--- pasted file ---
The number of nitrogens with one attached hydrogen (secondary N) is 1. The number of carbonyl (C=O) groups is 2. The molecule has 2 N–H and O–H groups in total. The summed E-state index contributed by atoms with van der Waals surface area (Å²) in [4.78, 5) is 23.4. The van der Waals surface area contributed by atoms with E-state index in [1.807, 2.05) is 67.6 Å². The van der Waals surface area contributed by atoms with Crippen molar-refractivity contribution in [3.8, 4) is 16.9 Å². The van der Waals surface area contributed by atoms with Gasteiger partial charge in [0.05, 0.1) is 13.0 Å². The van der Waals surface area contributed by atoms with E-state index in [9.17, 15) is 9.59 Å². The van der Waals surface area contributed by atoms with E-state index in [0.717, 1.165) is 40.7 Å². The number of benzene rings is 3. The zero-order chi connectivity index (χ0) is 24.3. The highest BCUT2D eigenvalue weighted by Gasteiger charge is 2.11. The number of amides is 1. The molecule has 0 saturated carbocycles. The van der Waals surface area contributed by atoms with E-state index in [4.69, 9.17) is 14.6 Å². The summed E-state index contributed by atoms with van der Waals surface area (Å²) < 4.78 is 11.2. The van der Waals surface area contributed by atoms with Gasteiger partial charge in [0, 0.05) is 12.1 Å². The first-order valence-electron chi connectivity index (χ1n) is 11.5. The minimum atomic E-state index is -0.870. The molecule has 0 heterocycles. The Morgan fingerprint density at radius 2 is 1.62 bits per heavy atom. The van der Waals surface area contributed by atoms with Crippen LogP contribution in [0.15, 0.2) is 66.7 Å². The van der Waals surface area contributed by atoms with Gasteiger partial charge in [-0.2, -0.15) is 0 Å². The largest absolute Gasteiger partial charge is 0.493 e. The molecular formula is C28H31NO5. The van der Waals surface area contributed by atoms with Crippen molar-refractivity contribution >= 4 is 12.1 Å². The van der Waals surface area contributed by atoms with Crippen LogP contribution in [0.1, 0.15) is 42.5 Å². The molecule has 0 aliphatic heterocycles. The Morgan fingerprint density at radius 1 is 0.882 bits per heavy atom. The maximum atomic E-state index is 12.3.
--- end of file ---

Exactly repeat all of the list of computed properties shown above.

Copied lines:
The number of nitrogens with one attached hydrogen (secondary N) is 1. The number of carbonyl (C=O) groups is 2. The molecule has 2 N–H and O–H groups in total. The summed E-state index contributed by atoms with van der Waals surface area (Å²) in [4.78, 5) is 23.4. The van der Waals surface area contributed by atoms with E-state index in [1.807, 2.05) is 67.6 Å². The van der Waals surface area contributed by atoms with Crippen molar-refractivity contribution in [3.8, 4) is 16.9 Å². The van der Waals surface area contributed by atoms with Gasteiger partial charge in [0.05, 0.1) is 13.0 Å². The van der Waals surface area contributed by atoms with E-state index in [9.17, 15) is 9.59 Å². The van der Waals surface area contributed by atoms with E-state index in [0.717, 1.165) is 40.7 Å². The number of benzene rings is 3. The zero-order chi connectivity index (χ0) is 24.3. The highest BCUT2D eigenvalue weighted by Gasteiger charge is 2.11. The number of amides is 1. The molecule has 0 saturated carbocycles. The van der Waals surface area contributed by atoms with E-state index in [4.69, 9.17) is 14.6 Å². The summed E-state index contributed by atoms with van der Waals surface area (Å²) < 4.78 is 11.2. The van der Waals surface area contributed by atoms with Gasteiger partial charge in [0, 0.05) is 12.1 Å². The first-order valence-electron chi connectivity index (χ1n) is 11.5. The minimum atomic E-state index is -0.870. The molecule has 0 heterocycles. The Morgan fingerprint density at radius 2 is 1.62 bits per heavy atom. The van der Waals surface area contributed by atoms with Crippen LogP contribution in [0.15, 0.2) is 66.7 Å². The van der Waals surface area contributed by atoms with Gasteiger partial charge in [-0.2, -0.15) is 0 Å². The largest absolute Gasteiger partial charge is 0.493 e. The molecular formula is C28H31NO5. The van der Waals surface area contributed by atoms with Crippen molar-refractivity contribution >= 4 is 12.1 Å². The van der Waals surface area contributed by atoms with Crippen LogP contribution in [0.1, 0.15) is 42.5 Å². The molecule has 0 aliphatic heterocycles. The Morgan fingerprint density at radius 1 is 0.882 bits per heavy atom. The maximum atomic E-state index is 12.3.